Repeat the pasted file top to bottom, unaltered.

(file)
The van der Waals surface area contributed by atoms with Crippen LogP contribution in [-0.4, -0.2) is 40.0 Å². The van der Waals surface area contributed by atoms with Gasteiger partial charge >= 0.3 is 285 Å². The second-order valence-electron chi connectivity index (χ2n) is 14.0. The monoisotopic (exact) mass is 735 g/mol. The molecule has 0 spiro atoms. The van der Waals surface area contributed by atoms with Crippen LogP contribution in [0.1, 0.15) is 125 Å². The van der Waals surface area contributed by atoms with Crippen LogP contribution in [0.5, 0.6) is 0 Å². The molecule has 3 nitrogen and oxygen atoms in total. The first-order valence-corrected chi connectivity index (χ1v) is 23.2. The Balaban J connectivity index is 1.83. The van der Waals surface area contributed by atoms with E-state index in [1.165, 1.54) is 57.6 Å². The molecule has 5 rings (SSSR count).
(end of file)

The van der Waals surface area contributed by atoms with Crippen LogP contribution in [-0.4, -0.2) is 40.0 Å². The van der Waals surface area contributed by atoms with Gasteiger partial charge >= 0.3 is 285 Å². The second-order valence-electron chi connectivity index (χ2n) is 14.0. The monoisotopic (exact) mass is 735 g/mol. The molecule has 0 spiro atoms. The van der Waals surface area contributed by atoms with Crippen LogP contribution in [0.1, 0.15) is 125 Å². The van der Waals surface area contributed by atoms with Crippen LogP contribution in [0.5, 0.6) is 0 Å². The molecule has 3 nitrogen and oxygen atoms in total. The first-order valence-corrected chi connectivity index (χ1v) is 23.2. The Balaban J connectivity index is 1.83. The van der Waals surface area contributed by atoms with E-state index in [1.165, 1.54) is 57.6 Å². The molecule has 5 rings (SSSR count).